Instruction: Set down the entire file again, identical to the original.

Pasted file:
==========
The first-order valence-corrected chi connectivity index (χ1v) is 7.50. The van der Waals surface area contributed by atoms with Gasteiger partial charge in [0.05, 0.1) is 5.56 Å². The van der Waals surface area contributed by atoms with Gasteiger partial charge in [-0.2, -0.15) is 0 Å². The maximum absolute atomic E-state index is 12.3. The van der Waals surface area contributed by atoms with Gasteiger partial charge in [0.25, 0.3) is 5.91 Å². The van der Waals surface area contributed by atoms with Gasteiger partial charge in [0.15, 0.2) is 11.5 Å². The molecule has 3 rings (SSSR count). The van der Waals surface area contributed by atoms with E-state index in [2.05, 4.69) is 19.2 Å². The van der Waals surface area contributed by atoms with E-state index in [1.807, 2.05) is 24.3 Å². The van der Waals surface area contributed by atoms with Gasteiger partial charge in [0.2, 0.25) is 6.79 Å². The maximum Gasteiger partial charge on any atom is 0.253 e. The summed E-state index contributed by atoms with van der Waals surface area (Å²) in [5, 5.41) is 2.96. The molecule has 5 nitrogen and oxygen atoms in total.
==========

The first-order valence-corrected chi connectivity index (χ1v) is 7.50. The van der Waals surface area contributed by atoms with Gasteiger partial charge in [0.05, 0.1) is 5.56 Å². The van der Waals surface area contributed by atoms with Gasteiger partial charge in [-0.2, -0.15) is 0 Å². The maximum absolute atomic E-state index is 12.3. The van der Waals surface area contributed by atoms with Gasteiger partial charge in [0.25, 0.3) is 5.91 Å². The van der Waals surface area contributed by atoms with Gasteiger partial charge in [0.15, 0.2) is 11.5 Å². The molecule has 3 rings (SSSR count). The van der Waals surface area contributed by atoms with E-state index in [2.05, 4.69) is 19.2 Å². The van der Waals surface area contributed by atoms with E-state index in [1.807, 2.05) is 24.3 Å². The van der Waals surface area contributed by atoms with Gasteiger partial charge in [0.2, 0.25) is 6.79 Å². The maximum Gasteiger partial charge on any atom is 0.253 e. The summed E-state index contributed by atoms with van der Waals surface area (Å²) in [5, 5.41) is 2.96. The molecule has 5 nitrogen and oxygen atoms in total.